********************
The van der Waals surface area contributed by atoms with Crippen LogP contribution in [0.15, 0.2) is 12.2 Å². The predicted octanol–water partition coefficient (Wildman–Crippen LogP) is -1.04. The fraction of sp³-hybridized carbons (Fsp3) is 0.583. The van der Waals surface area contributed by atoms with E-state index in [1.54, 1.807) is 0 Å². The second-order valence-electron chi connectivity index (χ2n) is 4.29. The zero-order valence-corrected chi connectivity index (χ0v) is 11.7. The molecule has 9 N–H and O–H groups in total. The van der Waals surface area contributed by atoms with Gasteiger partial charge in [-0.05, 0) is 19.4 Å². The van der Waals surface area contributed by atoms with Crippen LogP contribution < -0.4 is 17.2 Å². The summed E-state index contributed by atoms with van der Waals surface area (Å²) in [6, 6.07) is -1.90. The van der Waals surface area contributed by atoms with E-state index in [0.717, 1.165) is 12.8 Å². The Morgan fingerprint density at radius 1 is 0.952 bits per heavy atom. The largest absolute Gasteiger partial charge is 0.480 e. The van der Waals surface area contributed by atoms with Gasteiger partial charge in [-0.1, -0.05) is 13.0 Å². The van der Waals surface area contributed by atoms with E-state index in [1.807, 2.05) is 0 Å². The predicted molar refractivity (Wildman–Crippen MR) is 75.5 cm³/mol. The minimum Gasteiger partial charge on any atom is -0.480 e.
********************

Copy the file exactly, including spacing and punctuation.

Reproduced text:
The van der Waals surface area contributed by atoms with Crippen LogP contribution in [0.15, 0.2) is 12.2 Å². The predicted octanol–water partition coefficient (Wildman–Crippen LogP) is -1.04. The fraction of sp³-hybridized carbons (Fsp3) is 0.583. The van der Waals surface area contributed by atoms with E-state index in [1.54, 1.807) is 0 Å². The second-order valence-electron chi connectivity index (χ2n) is 4.29. The zero-order valence-corrected chi connectivity index (χ0v) is 11.7. The molecule has 9 N–H and O–H groups in total. The van der Waals surface area contributed by atoms with Gasteiger partial charge in [-0.05, 0) is 19.4 Å². The van der Waals surface area contributed by atoms with Crippen LogP contribution < -0.4 is 17.2 Å². The summed E-state index contributed by atoms with van der Waals surface area (Å²) in [6, 6.07) is -1.90. The van der Waals surface area contributed by atoms with E-state index in [0.717, 1.165) is 12.8 Å². The Morgan fingerprint density at radius 1 is 0.952 bits per heavy atom. The largest absolute Gasteiger partial charge is 0.480 e. The van der Waals surface area contributed by atoms with Gasteiger partial charge in [-0.1, -0.05) is 13.0 Å². The van der Waals surface area contributed by atoms with E-state index in [1.807, 2.05) is 0 Å². The predicted molar refractivity (Wildman–Crippen MR) is 75.5 cm³/mol. The minimum Gasteiger partial charge on any atom is -0.480 e.